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- "Based mostly on case reports, it has been suggested that hypersensitivity to Ti is associated with implant loosening (Wooley et al 1996; Matthew and Frame 1998), or skin reactions (Peters et al 1984; Yamauchi et al 2000; Tamai et al 2001; High et al 2006; Thomas et al 2006; Watanabe et al 2006). Diagnosis of contact allergy to metals usually relies on combination of anamnestic information and in vivo tests such as a epicutaneous patch test (Hallab et al 2001; Granchi et al 2006), and – in some instances – ex vivo tests such as a Lymphocyte Stimulation Test (LST) on cells from blood samples (Hallab et al 2001). "
ABSTRACT: Degradation products of titanium implants include free ions, organo-metallic complexes, and particles, ranging from nano to macro sizes. The biological effects, especially of nanoparticles, is yet unknown. The main objective of this study was to develop Ti-protein antigens in physiological solutions that can be used in testing of cellular responses. For this purpose, 0.1% TiO2 nanoparticles less than 100 nm were mixed with human serum albumin (HSA), 0.1% and 1%, in cell culture medium (DMEM, pH 7.2). The Ti concentrations in the resulting solutions were analyzed by inductively coupled plasma mass spectrometry. The stability of the nanoparticles in suspension was analyzed by UV-vis spectrophotometer and Dynamic Light Scattering. The concentration of Ti in suspension was dependent on the presence and concentration of HSA. Albumin prevented high aggregation rate of TiO2 nanoparticles in cell culture medium. It is shown that nano TiO2-protein stable aggregates can be produced under physiological conditions at high concentrations, and are candidates for use in cellular tests.International Journal of Nanomedicine 02/2008; 3(1):69-74. · 4.38 Impact Factor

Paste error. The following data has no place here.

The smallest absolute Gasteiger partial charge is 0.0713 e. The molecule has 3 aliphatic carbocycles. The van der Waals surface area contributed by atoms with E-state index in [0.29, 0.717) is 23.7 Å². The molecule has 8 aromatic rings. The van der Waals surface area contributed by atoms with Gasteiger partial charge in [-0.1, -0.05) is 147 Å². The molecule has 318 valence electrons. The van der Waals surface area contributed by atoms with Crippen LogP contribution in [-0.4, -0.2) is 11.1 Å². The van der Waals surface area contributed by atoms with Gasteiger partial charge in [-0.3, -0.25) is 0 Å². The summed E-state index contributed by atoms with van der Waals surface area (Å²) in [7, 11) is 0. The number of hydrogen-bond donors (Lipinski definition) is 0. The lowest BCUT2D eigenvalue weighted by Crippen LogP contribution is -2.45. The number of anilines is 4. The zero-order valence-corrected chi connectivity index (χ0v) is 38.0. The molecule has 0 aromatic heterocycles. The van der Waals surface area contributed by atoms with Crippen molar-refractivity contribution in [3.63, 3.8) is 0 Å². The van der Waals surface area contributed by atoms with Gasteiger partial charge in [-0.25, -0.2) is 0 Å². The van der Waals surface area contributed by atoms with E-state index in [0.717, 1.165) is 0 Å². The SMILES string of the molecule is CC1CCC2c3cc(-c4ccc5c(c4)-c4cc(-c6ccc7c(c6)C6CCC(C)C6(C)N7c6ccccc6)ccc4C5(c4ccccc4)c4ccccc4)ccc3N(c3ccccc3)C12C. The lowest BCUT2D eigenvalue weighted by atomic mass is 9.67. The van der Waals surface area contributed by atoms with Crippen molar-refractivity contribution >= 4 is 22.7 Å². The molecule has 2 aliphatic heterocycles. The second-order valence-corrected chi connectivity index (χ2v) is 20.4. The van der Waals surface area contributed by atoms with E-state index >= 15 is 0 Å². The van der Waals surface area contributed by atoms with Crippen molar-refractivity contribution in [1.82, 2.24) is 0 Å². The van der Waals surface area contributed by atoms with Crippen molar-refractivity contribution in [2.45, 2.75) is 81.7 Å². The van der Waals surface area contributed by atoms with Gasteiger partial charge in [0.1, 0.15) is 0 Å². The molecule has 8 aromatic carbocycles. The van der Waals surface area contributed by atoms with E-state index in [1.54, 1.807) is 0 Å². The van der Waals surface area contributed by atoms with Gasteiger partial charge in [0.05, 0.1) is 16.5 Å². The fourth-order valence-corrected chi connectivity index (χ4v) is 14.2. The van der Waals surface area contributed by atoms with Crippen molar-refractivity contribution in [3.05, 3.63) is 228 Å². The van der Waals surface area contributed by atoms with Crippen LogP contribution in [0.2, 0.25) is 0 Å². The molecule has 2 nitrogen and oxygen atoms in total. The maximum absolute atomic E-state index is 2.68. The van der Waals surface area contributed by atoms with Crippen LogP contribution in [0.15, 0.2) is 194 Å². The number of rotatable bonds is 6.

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- "FDG-PET cannot distinguish the aseptically loosened from the infected joint replacement (Love et al., 2004). A significant number of cases of aseptic loosening are the result of an inflammatory/immune reaction (Wooley et al., 1996). Histopathological examinations of failed prostheses show that a synovial-like pseudomembranous structure develops. "
ABSTRACT: Despite significant advances in the understanding of its pathogenesis, infection remains a major cause of patient morbidity and mortality. While the presence of infection may be suggested by signs and symptoms, imaging tests are often used to localize or confirm its presence. There are two principal imaging test types: morphological and functional. Morphological tests include radiographs, computed tomography (CT), magnetic resonance imaging, and sonongraphy. These procedures detect anatomic, or structural, alterations produced by microbial invasion and host response. Functional imaging tests reflect the physiological changes that are part of this process. Prototypical functional tests are radionuclide procedures such as bone, gallium, labelled leukocyte and fluorodeoxyglucose (FDG)-positron emission tomography (PET) imaging. In-line functional/morphological tomographic imaging systems, PET/CT and single photon emission tomography (SPECT)/CT, have revolutionized diagnostic imaging. These devices consist of a functional imaging device (PET or SPECT) joined together with a CT scanner. The patient undergoes both tests sequentially without leaving the examination table. Images from each study can be viewed separately and as fused images, providing precisely localized anatomic and functional information. It must be noted, however, that none of the current morphological or functional tests, either alone or in combination, are specific for infection and the goal of finding such an imaging test remains elusive.Cellular Microbiology 11/2007; 9(10):2323-33. DOI:10.1111/j.1462-5822.2007.01013.x · 4.82 Impact Factor